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Thread: Low End Theory. A book by Nomos

  1. #31
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    i for one think it sounds brilliant.

  2. #32
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    blissblogger's prbably just some failed music writer. thought he was going to be the next reynolds or something. come off it mate.

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  4. #33
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    probably works for the citizens advice bureau. tries to start twitter feuds with polly toynbee. she's not even reading them mate!

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  6. #34
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    Winchester is mentioned in this book.

    A communist world government with the masses enslaved through a micro-chip world currency and I believe robotic soldiers. NOT GOOD for any of us. Could you explain why the 2016 Olympic stadium is shaped like a giant Triangle with an Eye over the top of it? Which is the major Illuminati symbol.I believe that they are going to try and make the world believe that it is a good thing.

  7. #35
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    Jesus. Haha. Thanks, Luka. I started drafting a post a week ago and then didn't check back until today. Now this.

    I'll add some things...
    Last edited by nomos; 14-02-2019 at 03:24 PM.
    BOOK: sound/bodies // paul.autonomic deeptime.net

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  9. #36
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    FIRST OF ALL: The book has almost zero to do with dubstep, and dancefloors are just one chapter.

    What it's really about is how low-frequencies recast sensoria and surroundings and how people in various times and places have experimented with that, developing technologies and strategies for exploiting and intensifying those effects, for various purposes. It draws on sciences of sensation and acoustics, histories of sound technologies, philosophies of materiality and a lot of other things.

    I started by looking at sound system cultures, but when you start following vibration around - across time, cultures - you end up discovering a lot of peculiar stuff that's usually mentioned only passingly, as a curiosity, and that's never been examined in any sustained way.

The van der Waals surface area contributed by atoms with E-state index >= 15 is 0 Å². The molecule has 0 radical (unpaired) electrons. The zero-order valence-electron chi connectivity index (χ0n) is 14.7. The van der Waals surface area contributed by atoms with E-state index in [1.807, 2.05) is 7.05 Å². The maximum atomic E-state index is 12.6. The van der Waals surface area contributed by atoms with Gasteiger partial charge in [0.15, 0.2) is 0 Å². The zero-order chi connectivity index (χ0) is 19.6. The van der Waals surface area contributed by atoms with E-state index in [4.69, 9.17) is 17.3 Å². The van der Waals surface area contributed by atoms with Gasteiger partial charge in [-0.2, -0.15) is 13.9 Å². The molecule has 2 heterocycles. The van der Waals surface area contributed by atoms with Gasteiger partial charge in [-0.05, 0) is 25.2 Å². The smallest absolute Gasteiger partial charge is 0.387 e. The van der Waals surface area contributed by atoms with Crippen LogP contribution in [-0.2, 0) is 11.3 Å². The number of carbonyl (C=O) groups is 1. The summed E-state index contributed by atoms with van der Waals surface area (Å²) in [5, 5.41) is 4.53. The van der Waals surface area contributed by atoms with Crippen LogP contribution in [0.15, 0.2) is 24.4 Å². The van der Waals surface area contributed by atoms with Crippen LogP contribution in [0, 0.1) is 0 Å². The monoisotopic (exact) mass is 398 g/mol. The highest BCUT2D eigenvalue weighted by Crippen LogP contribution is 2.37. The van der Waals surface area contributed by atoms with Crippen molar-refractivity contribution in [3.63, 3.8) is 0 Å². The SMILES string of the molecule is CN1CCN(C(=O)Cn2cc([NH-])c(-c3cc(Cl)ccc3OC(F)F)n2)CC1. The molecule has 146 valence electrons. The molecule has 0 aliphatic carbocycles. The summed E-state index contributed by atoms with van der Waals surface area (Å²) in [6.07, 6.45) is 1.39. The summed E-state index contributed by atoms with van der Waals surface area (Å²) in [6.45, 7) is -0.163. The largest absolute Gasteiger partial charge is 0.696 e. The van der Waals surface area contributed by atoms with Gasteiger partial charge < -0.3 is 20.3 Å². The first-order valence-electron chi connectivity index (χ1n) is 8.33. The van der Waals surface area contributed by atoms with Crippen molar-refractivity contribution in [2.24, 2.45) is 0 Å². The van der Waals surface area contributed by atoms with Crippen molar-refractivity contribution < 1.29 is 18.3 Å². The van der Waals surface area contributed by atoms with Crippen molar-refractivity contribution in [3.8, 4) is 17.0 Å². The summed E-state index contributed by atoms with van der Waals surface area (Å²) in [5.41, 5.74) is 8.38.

So the largest chapter is on ritual/religious uses uses of low tones and bass-making technologies (there's a section on pipe organs, for example; another on burial mounds acting as massive, earthen Helmholtz resonators, 600 000lb bells and so on). Another chapter looks at sub-perceptual waves implicated in various sorts of hauntings ('ghosts', hums, etc.), piecing together offhand comments by scientists about eerie presence-absence effects of infrasound that have never been properly followed up. Then sound art and experimental musics looks at how artists made taken vibratory perception as their medium.

    LET.JPG

    https://www.bloomsbury.com/uk/low-end-theory-9781501335914/

    CONTENTS:

    1. The Sonic Body: An Ethico-Acoustic Toolkit
    Sonorous Relations
    Tales and Strategies
    Myth-Science in the Vibratory Milieu

    2. Spectral Catalysis: Disquieting Encounters
    Spectres of the Manmade Unknown
    Infrasound
    Unhomed
    Boo! (toward an operative reality)
    The Hum
    'And it was only by analogy that it could be called a sound at all...'
    Blinkered Science
    We still do not know what a sonic body can do...

    3. Numinous Strategies
    Learning to Play the Sonic Body
    The Nervous Piano
    Numinous Instruments
    Religious Audiogenesis
    Numinous Sound Design
    Playing the Resonances
    Tellurian Organs
    The Organ-Church Assemblage
    The Arcanum: An Ambulant Myth-Science
    The Nervous Organ
    Baroque Affect Engineering
    The Gothic Assemblage: Applied Synaesthetics

    4. Tone Scientists I: Vibratory Arts
    Cymatic Arts
    Documentary Practices
    A Speculative Turn
    Perceptual Abstraction
    Transversal Strategies
    Incipient Dance
    Sonic Architectures
    Dance With the Speaker
    'A people of oscillators'

    5. Tone Scientists II: Bass Cults